Judy Bush, Andréanne Doyon | Cities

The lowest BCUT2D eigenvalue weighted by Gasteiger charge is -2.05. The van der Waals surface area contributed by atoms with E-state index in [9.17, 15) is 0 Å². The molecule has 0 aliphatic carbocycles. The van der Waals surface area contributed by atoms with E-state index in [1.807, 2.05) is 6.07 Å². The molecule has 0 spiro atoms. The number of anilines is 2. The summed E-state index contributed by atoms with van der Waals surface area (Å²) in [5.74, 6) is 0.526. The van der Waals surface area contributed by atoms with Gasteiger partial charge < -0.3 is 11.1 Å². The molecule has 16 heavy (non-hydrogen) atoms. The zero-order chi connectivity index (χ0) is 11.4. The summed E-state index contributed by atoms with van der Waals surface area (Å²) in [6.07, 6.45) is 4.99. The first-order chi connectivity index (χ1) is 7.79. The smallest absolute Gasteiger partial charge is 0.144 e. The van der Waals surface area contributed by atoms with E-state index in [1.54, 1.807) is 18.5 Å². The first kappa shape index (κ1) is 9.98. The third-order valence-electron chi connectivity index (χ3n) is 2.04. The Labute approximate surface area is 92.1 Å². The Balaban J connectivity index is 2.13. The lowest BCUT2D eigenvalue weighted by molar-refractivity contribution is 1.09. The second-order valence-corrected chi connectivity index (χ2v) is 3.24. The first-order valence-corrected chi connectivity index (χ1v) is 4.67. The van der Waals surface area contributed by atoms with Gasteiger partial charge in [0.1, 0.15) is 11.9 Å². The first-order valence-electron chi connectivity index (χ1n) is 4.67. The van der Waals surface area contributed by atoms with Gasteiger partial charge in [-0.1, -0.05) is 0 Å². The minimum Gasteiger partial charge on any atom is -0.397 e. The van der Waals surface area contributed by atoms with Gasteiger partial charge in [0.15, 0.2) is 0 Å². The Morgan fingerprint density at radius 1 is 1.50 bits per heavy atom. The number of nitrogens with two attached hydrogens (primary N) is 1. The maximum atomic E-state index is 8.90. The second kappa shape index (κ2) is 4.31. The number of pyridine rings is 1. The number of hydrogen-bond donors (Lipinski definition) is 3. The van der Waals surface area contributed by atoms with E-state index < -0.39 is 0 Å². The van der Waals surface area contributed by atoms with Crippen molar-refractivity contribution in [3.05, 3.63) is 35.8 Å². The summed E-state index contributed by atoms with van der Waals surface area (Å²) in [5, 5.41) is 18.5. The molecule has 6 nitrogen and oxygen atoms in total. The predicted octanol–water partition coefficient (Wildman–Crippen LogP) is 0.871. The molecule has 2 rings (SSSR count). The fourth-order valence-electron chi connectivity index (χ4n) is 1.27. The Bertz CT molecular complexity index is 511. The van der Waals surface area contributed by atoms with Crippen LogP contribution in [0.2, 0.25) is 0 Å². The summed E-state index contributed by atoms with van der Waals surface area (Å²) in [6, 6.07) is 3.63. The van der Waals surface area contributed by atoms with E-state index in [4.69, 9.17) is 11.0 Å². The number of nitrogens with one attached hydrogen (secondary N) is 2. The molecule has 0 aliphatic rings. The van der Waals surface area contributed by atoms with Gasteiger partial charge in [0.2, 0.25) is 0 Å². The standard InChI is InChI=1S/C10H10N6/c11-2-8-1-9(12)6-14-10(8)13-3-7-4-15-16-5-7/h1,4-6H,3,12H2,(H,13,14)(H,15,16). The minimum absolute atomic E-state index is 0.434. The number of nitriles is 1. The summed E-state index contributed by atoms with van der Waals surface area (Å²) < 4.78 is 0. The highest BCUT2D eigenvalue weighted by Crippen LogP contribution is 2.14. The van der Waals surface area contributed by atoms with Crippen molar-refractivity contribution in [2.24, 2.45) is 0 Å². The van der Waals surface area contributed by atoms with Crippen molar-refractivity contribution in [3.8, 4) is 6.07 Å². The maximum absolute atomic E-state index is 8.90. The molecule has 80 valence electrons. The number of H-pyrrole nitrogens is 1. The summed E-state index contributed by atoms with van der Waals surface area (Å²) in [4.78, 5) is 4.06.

The rise of populism threatens enlightened environmental law. In an age where ignorance is seen as a virtue, not a vice, environmental laws risk regression. No longer are debates about environmental problems driven by opinions founded on evidence, scientific method and reason. Instead, these debates, and how the law should address them, are driven by differing ways of viewing the world. Populists play on cultural biases and intuitive reasoning, personalise politics and use seductive slogans to distort the reality of environmental problems. As we become further estranged from our natural environment, people no longer can verify or deny these populist claims. This comment examines some of the ways populism has taken hold of environmental governance and how it might be addressed.